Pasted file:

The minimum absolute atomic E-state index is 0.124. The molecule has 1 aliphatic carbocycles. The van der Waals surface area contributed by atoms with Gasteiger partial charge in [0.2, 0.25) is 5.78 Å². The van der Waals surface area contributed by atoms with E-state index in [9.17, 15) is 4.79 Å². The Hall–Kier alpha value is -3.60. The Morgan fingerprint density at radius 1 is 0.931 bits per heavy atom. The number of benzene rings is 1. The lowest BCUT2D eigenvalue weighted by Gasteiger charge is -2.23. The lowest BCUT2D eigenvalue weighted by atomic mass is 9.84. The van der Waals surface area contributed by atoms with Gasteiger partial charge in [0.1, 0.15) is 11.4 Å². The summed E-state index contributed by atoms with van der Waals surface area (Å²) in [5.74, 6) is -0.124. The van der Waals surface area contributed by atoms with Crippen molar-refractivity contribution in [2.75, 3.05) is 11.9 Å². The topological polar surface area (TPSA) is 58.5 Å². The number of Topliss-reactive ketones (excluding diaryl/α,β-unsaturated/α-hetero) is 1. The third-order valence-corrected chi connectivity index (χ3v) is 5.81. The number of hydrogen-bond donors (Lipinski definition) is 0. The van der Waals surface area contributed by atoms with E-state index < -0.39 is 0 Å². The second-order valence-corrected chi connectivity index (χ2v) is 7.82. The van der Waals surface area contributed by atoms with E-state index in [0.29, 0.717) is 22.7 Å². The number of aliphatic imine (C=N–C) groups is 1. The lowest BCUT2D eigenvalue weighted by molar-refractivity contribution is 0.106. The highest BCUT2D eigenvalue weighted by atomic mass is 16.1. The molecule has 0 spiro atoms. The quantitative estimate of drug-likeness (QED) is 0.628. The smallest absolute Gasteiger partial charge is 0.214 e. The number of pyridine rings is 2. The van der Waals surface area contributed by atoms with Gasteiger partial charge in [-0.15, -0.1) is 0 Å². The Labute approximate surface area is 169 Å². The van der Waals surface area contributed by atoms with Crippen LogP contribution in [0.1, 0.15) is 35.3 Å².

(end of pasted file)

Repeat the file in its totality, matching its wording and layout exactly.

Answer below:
The minimum absolute atomic E-state index is 0.124. The molecule has 1 aliphatic carbocycles. The van der Waals surface area contributed by atoms with Gasteiger partial charge in [0.2, 0.25) is 5.78 Å². The van der Waals surface area contributed by atoms with E-state index in [9.17, 15) is 4.79 Å². The Hall–Kier alpha value is -3.60. The Morgan fingerprint density at radius 1 is 0.931 bits per heavy atom. The number of benzene rings is 1. The lowest BCUT2D eigenvalue weighted by Gasteiger charge is -2.23. The lowest BCUT2D eigenvalue weighted by atomic mass is 9.84. The van der Waals surface area contributed by atoms with Gasteiger partial charge in [0.1, 0.15) is 11.4 Å². The summed E-state index contributed by atoms with van der Waals surface area (Å²) in [5.74, 6) is -0.124. The van der Waals surface area contributed by atoms with Crippen molar-refractivity contribution in [2.75, 3.05) is 11.9 Å². The topological polar surface area (TPSA) is 58.5 Å². The number of Topliss-reactive ketones (excluding diaryl/α,β-unsaturated/α-hetero) is 1. The third-order valence-corrected chi connectivity index (χ3v) is 5.81. The number of hydrogen-bond donors (Lipinski definition) is 0. The van der Waals surface area contributed by atoms with E-state index < -0.39 is 0 Å². The second-order valence-corrected chi connectivity index (χ2v) is 7.82. The van der Waals surface area contributed by atoms with E-state index in [0.29, 0.717) is 22.7 Å². The number of aliphatic imine (C=N–C) groups is 1. The lowest BCUT2D eigenvalue weighted by molar-refractivity contribution is 0.106. The highest BCUT2D eigenvalue weighted by atomic mass is 16.1. The molecule has 0 spiro atoms. The quantitative estimate of drug-likeness (QED) is 0.628. The smallest absolute Gasteiger partial charge is 0.214 e. The number of pyridine rings is 2. The van der Waals surface area contributed by atoms with Gasteiger partial charge in [-0.15, -0.1) is 0 Å². The Labute approximate surface area is 169 Å². The van der Waals surface area contributed by atoms with Crippen LogP contribution in [0.1, 0.15) is 35.3 Å².